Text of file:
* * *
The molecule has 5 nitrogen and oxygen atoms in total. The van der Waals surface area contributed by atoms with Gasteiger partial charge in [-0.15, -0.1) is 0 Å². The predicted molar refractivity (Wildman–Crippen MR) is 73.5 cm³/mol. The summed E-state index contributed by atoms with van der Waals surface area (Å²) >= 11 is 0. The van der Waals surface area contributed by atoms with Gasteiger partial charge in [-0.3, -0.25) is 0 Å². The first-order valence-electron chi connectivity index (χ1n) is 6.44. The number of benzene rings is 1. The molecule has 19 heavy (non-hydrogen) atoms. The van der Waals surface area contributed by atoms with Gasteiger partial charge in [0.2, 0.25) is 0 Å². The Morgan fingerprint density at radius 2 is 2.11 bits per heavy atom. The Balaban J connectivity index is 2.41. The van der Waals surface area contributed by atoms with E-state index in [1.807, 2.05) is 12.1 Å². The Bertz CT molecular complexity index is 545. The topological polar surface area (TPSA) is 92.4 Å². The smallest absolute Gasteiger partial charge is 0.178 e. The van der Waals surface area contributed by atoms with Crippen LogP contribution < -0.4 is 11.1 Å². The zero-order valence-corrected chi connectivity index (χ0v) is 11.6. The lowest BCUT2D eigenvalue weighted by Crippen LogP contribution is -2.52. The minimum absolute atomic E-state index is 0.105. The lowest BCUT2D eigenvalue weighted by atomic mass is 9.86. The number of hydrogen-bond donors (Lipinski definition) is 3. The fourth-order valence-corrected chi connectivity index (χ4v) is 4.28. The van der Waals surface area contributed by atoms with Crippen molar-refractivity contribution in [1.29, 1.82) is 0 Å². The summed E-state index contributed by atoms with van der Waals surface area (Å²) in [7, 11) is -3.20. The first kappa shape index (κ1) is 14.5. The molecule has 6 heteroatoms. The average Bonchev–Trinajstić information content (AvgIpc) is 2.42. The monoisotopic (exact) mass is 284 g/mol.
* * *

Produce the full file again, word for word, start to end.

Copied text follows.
The molecule has 5 nitrogen and oxygen atoms in total. The van der Waals surface area contributed by atoms with Gasteiger partial charge in [-0.15, -0.1) is 0 Å². The predicted molar refractivity (Wildman–Crippen MR) is 73.5 cm³/mol. The summed E-state index contributed by atoms with van der Waals surface area (Å²) >= 11 is 0. The van der Waals surface area contributed by atoms with Gasteiger partial charge in [-0.3, -0.25) is 0 Å². The first-order valence-electron chi connectivity index (χ1n) is 6.44. The number of benzene rings is 1. The molecule has 19 heavy (non-hydrogen) atoms. The van der Waals surface area contributed by atoms with Gasteiger partial charge in [0.2, 0.25) is 0 Å². The Morgan fingerprint density at radius 2 is 2.11 bits per heavy atom. The Balaban J connectivity index is 2.41. The van der Waals surface area contributed by atoms with E-state index in [1.807, 2.05) is 12.1 Å². The Bertz CT molecular complexity index is 545. The topological polar surface area (TPSA) is 92.4 Å². The smallest absolute Gasteiger partial charge is 0.178 e. The van der Waals surface area contributed by atoms with Crippen LogP contribution < -0.4 is 11.1 Å². The zero-order valence-corrected chi connectivity index (χ0v) is 11.6. The lowest BCUT2D eigenvalue weighted by Crippen LogP contribution is -2.52. The minimum absolute atomic E-state index is 0.105. The lowest BCUT2D eigenvalue weighted by atomic mass is 9.86. The number of hydrogen-bond donors (Lipinski definition) is 3. The fourth-order valence-corrected chi connectivity index (χ4v) is 4.28. The van der Waals surface area contributed by atoms with Crippen molar-refractivity contribution in [1.29, 1.82) is 0 Å². The summed E-state index contributed by atoms with van der Waals surface area (Å²) in [7, 11) is -3.20. The first kappa shape index (κ1) is 14.5. The molecule has 6 heteroatoms. The average Bonchev–Trinajstić information content (AvgIpc) is 2.42. The monoisotopic (exact) mass is 284 g/mol.